It may be a new year, but whitewashing isn't a thing of the past. It's just days into 2018, and Vogue is being accused of whitewashing "manicure sculptures." Twitter users are accusing the magazine snubbing a long history of intricate manis with roots in black culture in a recent article on the nail "trend." Claiming it was a new trend, Vogue seemingly offended people of color by not recognizing the blinged-out nail art as a style black women have been sporting for ages.
Fans say calling "manicure sculptures" a new and avant-garde trend shows a lack of awareness at best, and an erasure of a whole group of people and culture at worst.
In a tweet on Dec. 29, Vogue announced that "manicure sculptures" are the "most extreme nail art yet," and linked to an article exploring the maximalist designs of a New York nail artist, Sarah Nguyen. While her designs are beautiful and opulent, the article made no mention of how these types of styles have been prevalent for ages in the black community. Which is a glaring omission, black Twitter users say, especially considering how fashion trends are usually written about. For example, when talking about brocade, mentions of the Renaissance are often peppered throughout an article. Anything with fragile lace or high necklines gets thrown back into Victorian England. Empire dresses are almost always linked back to Greek goddesses, and good luck seeing a shoulder pad without some mention of the Dynasty-heavy '80s era.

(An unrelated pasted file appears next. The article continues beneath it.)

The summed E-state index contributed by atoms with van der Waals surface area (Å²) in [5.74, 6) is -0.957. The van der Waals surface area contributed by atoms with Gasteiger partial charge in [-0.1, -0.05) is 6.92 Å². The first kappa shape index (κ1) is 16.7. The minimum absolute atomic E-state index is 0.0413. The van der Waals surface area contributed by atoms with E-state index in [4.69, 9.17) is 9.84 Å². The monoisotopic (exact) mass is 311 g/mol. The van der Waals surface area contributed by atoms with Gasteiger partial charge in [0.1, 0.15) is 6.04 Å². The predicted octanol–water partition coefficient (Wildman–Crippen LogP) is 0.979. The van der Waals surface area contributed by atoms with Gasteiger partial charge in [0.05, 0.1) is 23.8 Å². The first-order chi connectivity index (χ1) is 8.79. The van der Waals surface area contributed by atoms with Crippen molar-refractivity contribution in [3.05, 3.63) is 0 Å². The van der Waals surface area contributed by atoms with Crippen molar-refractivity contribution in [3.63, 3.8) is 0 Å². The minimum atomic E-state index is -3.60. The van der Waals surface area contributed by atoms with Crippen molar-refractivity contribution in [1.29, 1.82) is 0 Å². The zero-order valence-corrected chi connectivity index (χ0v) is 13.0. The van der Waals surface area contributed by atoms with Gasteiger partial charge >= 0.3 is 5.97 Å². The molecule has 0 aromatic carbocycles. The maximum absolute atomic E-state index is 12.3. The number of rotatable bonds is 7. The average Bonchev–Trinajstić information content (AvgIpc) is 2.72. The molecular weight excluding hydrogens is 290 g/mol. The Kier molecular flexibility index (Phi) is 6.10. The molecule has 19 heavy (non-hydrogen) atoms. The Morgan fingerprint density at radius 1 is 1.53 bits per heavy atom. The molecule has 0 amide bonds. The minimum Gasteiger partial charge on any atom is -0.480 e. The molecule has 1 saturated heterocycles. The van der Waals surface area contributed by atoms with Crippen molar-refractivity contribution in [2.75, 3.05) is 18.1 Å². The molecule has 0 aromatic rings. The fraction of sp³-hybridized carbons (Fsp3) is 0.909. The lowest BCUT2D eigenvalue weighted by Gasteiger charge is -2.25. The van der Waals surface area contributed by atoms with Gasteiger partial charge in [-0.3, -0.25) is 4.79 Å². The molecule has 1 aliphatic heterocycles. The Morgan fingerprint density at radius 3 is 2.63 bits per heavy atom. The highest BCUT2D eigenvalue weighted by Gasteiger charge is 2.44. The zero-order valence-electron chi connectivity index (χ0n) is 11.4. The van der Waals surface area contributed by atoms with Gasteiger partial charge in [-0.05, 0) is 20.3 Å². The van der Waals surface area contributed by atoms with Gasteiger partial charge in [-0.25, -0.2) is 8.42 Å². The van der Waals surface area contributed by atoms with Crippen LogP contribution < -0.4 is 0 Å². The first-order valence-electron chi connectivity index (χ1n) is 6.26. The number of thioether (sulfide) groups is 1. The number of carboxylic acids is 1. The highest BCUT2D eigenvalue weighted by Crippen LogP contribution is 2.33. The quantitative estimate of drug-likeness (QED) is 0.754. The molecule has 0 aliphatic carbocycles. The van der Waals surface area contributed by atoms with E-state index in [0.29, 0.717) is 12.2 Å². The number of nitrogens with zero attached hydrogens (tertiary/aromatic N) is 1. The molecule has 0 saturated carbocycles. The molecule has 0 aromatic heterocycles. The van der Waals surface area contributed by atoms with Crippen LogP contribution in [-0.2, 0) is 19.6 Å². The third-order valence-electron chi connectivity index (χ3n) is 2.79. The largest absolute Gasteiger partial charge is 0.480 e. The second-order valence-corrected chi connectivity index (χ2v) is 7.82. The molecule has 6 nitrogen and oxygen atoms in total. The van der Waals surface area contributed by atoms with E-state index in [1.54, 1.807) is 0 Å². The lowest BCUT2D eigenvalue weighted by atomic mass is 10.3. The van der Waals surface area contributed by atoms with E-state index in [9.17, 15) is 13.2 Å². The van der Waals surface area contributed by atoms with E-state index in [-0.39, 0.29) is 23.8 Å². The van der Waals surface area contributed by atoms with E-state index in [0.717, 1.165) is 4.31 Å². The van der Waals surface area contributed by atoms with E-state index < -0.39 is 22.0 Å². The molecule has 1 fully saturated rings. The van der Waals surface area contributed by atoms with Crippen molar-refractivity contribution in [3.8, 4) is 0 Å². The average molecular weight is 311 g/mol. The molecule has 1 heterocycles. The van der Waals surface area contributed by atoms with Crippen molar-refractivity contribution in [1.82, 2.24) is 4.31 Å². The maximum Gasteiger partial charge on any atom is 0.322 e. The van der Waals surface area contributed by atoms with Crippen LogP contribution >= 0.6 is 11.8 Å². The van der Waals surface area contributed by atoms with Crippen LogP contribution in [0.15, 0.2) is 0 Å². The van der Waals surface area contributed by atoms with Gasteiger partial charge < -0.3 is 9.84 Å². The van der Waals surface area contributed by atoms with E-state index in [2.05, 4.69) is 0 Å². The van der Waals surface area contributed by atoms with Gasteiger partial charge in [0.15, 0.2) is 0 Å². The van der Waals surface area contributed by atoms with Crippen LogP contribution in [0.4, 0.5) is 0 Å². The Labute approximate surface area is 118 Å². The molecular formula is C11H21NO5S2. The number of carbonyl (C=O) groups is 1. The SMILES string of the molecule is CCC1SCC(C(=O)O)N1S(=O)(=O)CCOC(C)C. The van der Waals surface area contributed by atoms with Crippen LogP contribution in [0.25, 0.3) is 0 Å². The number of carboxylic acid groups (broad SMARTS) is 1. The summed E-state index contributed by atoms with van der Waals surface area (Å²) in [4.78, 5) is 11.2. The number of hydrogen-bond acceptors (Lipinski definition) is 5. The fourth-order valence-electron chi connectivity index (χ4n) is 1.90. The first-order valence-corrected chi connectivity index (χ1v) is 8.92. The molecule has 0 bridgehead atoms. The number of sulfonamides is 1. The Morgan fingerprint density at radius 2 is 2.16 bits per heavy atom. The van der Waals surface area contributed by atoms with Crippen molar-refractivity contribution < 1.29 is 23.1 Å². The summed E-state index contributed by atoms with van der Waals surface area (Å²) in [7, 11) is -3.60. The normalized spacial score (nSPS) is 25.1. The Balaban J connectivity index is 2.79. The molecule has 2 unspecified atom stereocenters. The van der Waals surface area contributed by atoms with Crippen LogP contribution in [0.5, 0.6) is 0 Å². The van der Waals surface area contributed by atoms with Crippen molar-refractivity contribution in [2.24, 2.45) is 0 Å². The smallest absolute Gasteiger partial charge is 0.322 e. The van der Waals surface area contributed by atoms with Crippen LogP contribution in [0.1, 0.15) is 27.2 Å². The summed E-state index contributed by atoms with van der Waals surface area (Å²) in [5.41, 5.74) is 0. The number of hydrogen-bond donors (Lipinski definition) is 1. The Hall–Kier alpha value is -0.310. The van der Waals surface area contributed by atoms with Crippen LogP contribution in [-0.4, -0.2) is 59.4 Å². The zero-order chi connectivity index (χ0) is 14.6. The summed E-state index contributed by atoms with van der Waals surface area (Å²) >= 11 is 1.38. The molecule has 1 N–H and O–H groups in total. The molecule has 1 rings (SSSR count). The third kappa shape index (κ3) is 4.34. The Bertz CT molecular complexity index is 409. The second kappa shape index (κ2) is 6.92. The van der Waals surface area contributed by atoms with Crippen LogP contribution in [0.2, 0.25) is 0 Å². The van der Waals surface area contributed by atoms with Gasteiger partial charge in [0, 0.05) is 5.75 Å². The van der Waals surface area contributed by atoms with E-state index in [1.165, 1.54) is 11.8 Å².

Fashion publications often highlight where the original inspiration came from, but, as users pointed out, that was not the case with Vogue.
Veering away from cutsey, paint-on nail designs, Nguyen instead creates 3D structures by layering on gemstones and baubles onto long fingernails.
Which, to be fair, is very true. But, as people of color on Twitter pointed out, it's interesting to see these bedazzled nails written in this kind of way, especially when you consider that when black women wear similar designs, they're deemed as "ghetto" and inappropriate for work or events.
Seeing this gap, Twitter was quick to call out the erasure.
Others were highlighting how the reclassifaction of nail art is just another form of gentrification.
Some users highlighted how borrowing from black culture and making it "new" is, in fact, nothing new. Just look at what happened with trendy "boxer braids."
Others simply wanted there to be an acknowledgement that this "trend" originated in black and brown communities.
Some pointed out that when they're on black hands, the nail art is no longer called "manicure sculptures." Instead, they are looked down upon.
As Revelist reported, one of the best known lovers of "manicure sculptures" is Cardi B, who is famous for her bedazzled nails.
In fact, as Revelist pointed out, Cardi B was asked to tone down her nail aesthetic at the beginning of her fame because it no longer fit with her elevated wealth and success. She even addressed the hate directed toward her "manicure sculptures" in the below Snap.
There's no mention of Cardi B in the Vogue article.
Some people might see this exchange on Twitter and think it's an over-reaction. But it points to an undeniable disconnect in standards of what is "appropriate" for white people and people of color.
According to black Twitter users, the bottom line is simple: Before you claim a style is a new trend, learn its roots. And give credit where credit is due.